The Texas Library Association has announced the formation of a grassroots coalition, Texans for the Right to Read, to "amplify and unify the voices of librarians, educators, parents, students, authors, and others" who oppose the growing effort to ban books from schools and libraries across the state of Texas.

TLA officials say the coalition will seek to educate the public, as well as work to oppose any "legislation, regulations, or executive orders" that would subjectively infringe upon the freedom to read. The move comes as efforts to ban books, primarily books involving race or LGBTQ issue, have increased dramatically.

In Texas, Gov. Greg Abbott has publicly demanded that the state agencies that oversee education and library funding keep "inappropriate” books out of Texas schools, specifically calling out two books involving LGBTQ themes that have been featured in complaints in other states: Gender Queer: A Memoir by Maia Kobabe, and In the Dream House by Carmen Maria Machado. According to the Texas Tribune, Abbott has even directed agency officials to open criminal investigations over the offending titles. Abbott’s directive follows a headline-grabbing inquiry, launched in October by a Texas state representative that included a list of some 850 books singled out for scrutiny.

“The right to receive an education is something that is foundational to America,” said Daniel Burgard, TLA president, in a statement. “Possibly the most important skill students learn is how to develop a curious mind and think critically about a broad spectrum of subjects. Removing books based on the subjective opinions of elected officials has no place in our state or our democratic republic.”

No one book is right for everyone, but one book can make a significant difference in one life.

Furthermore, TLA officials point out that there are already well-established processes for concerned parents to challenge books they may find inappropriate. Officials also called out the blatantly political aim of recent legislative efforts to ban books, including a so-called “parental bill of rights” proposed by Abbott, which calls for the potential prosecution of persons alleged to be supplying minors with what might be deemed "inappropriate material."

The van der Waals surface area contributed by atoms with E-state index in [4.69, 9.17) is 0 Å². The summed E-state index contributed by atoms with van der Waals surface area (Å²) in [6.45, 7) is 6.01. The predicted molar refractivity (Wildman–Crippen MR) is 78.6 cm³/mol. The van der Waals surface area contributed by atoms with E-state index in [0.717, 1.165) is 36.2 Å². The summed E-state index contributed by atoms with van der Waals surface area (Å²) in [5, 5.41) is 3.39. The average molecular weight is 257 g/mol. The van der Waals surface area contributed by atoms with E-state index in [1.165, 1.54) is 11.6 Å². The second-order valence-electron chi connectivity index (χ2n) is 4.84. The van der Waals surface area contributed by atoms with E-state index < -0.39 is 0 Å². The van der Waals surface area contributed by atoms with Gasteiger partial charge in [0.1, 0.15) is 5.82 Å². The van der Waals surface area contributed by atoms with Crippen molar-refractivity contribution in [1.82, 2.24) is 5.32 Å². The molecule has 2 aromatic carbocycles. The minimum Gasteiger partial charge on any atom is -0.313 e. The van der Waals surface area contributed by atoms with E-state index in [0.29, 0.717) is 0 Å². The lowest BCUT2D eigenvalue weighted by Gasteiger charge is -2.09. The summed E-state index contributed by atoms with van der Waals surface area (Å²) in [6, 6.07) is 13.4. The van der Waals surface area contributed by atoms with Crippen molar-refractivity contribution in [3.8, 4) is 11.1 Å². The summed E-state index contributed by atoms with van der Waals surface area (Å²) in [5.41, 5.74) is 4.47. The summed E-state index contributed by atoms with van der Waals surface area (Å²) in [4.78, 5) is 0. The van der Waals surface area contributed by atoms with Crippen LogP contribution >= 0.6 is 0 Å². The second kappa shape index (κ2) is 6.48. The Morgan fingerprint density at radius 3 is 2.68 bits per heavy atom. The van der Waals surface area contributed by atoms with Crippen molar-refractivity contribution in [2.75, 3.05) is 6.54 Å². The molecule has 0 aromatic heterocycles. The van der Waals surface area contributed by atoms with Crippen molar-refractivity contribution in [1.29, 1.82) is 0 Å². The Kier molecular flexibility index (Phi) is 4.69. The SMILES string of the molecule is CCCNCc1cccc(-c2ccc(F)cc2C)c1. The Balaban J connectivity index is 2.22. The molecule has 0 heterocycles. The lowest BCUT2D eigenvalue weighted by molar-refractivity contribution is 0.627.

TLA officials say such a law would lead to frivolous prosecutions and do irreparable harm to educators and professional librarians. “It doesn’t take much to read between the lines and see what is going on here,” said Mary Woodard, TLA president-elect. “Proponents of banning books claim to have children’s best interests at heart, but it is clear that this is about winning votes at the ballot box.”

Woodard emphasized the important role professional librarians play in a student’s life, and called proposals like Abbott's "Parental Bill of Rights" an "all-out attack" on librarians and educators. “Librarians have master’s degrees and receive ongoing training that qualifies them to develop collections to meet the broad and varied interests and needs of students and communities," Woodward said. "The implication by government officials that librarians would intentionally select books that are harmful to students undermines their best efforts and erodes public trust. When librarians are constrained in their ability to choose books, it is students who suffer.”

Burgard said that school libraries must remain "places for voluntary inquiry," adding that "subjectively banning books that make one person uncomfortable" is harmful to communities. "No one book is right for everyone, but one book can make a significant difference in one life.”